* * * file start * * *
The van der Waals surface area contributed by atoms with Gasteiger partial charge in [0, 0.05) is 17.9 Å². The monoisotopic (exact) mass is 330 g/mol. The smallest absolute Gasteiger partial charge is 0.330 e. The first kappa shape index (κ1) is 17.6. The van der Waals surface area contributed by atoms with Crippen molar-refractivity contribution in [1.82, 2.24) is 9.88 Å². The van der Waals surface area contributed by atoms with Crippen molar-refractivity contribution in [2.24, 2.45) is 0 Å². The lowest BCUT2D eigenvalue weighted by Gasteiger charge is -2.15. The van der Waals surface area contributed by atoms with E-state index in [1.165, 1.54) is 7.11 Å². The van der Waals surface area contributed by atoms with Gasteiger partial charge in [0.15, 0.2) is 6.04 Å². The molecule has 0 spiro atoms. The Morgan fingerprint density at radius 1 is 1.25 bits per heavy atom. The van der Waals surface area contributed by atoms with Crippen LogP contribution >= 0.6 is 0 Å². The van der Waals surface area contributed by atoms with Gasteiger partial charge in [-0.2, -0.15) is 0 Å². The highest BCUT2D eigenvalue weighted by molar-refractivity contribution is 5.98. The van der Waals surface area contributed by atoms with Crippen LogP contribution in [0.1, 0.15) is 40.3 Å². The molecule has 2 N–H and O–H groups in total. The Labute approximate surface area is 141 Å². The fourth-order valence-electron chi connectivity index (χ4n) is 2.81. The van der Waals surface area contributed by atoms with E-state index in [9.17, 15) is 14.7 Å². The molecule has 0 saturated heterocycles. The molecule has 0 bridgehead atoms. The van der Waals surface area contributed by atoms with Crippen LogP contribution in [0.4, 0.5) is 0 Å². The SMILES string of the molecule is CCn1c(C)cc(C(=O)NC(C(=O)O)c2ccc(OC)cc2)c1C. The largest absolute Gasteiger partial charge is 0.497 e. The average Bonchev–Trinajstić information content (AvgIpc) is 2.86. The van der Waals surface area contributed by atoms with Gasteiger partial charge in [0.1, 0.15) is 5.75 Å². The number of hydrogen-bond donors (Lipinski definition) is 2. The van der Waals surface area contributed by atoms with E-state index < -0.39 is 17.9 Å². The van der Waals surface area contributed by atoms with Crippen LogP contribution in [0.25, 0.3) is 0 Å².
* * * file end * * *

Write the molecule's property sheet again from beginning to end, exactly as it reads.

The van der Waals surface area contributed by atoms with Gasteiger partial charge in [0, 0.05) is 17.9 Å². The monoisotopic (exact) mass is 330 g/mol. The smallest absolute Gasteiger partial charge is 0.330 e. The first kappa shape index (κ1) is 17.6. The van der Waals surface area contributed by atoms with Crippen molar-refractivity contribution in [1.82, 2.24) is 9.88 Å². The van der Waals surface area contributed by atoms with Crippen molar-refractivity contribution in [2.24, 2.45) is 0 Å². The lowest BCUT2D eigenvalue weighted by Gasteiger charge is -2.15. The van der Waals surface area contributed by atoms with E-state index in [1.165, 1.54) is 7.11 Å². The van der Waals surface area contributed by atoms with Gasteiger partial charge in [0.15, 0.2) is 6.04 Å². The molecule has 0 spiro atoms. The Morgan fingerprint density at radius 1 is 1.25 bits per heavy atom. The van der Waals surface area contributed by atoms with Crippen LogP contribution >= 0.6 is 0 Å². The van der Waals surface area contributed by atoms with Gasteiger partial charge in [-0.2, -0.15) is 0 Å². The highest BCUT2D eigenvalue weighted by molar-refractivity contribution is 5.98. The van der Waals surface area contributed by atoms with Crippen LogP contribution in [0.1, 0.15) is 40.3 Å². The molecule has 2 N–H and O–H groups in total. The Labute approximate surface area is 141 Å². The fourth-order valence-electron chi connectivity index (χ4n) is 2.81. The van der Waals surface area contributed by atoms with E-state index in [9.17, 15) is 14.7 Å². The molecule has 0 saturated heterocycles. The molecule has 0 bridgehead atoms. The van der Waals surface area contributed by atoms with Crippen LogP contribution in [0.4, 0.5) is 0 Å². The SMILES string of the molecule is CCn1c(C)cc(C(=O)NC(C(=O)O)c2ccc(OC)cc2)c1C. The largest absolute Gasteiger partial charge is 0.497 e. The average Bonchev–Trinajstić information content (AvgIpc) is 2.86. The van der Waals surface area contributed by atoms with Gasteiger partial charge in [0.1, 0.15) is 5.75 Å². The number of hydrogen-bond donors (Lipinski definition) is 2. The van der Waals surface area contributed by atoms with E-state index < -0.39 is 17.9 Å². The van der Waals surface area contributed by atoms with Crippen LogP contribution in [0.25, 0.3) is 0 Å².